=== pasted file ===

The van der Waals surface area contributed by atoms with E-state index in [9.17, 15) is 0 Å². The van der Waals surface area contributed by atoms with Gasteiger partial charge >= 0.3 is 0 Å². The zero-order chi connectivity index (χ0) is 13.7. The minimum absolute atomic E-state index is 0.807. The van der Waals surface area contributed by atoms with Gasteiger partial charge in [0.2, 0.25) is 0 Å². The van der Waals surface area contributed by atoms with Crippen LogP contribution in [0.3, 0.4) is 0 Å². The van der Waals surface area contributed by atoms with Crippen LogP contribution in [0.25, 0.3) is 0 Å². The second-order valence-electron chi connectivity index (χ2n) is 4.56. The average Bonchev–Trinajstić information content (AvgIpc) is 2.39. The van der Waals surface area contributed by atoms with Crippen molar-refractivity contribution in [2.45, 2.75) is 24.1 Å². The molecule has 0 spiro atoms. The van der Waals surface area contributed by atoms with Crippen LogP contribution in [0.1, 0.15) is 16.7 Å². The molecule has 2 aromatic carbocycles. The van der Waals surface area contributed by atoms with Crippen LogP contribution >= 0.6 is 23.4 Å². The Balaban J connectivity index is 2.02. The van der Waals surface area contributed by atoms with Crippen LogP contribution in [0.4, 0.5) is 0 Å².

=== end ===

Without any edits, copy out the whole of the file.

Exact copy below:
The van der Waals surface area contributed by atoms with E-state index in [9.17, 15) is 0 Å². The van der Waals surface area contributed by atoms with Gasteiger partial charge >= 0.3 is 0 Å². The zero-order chi connectivity index (χ0) is 13.7. The minimum absolute atomic E-state index is 0.807. The van der Waals surface area contributed by atoms with Gasteiger partial charge in [0.2, 0.25) is 0 Å². The van der Waals surface area contributed by atoms with Crippen LogP contribution in [0.3, 0.4) is 0 Å². The van der Waals surface area contributed by atoms with Crippen LogP contribution in [0.25, 0.3) is 0 Å². The second-order valence-electron chi connectivity index (χ2n) is 4.56. The average Bonchev–Trinajstić information content (AvgIpc) is 2.39. The van der Waals surface area contributed by atoms with Crippen molar-refractivity contribution in [2.45, 2.75) is 24.1 Å². The molecule has 0 spiro atoms. The van der Waals surface area contributed by atoms with Crippen LogP contribution in [0.1, 0.15) is 16.7 Å². The molecule has 2 aromatic carbocycles. The van der Waals surface area contributed by atoms with Crippen LogP contribution >= 0.6 is 23.4 Å². The Balaban J connectivity index is 2.02. The van der Waals surface area contributed by atoms with Crippen LogP contribution in [0.4, 0.5) is 0 Å².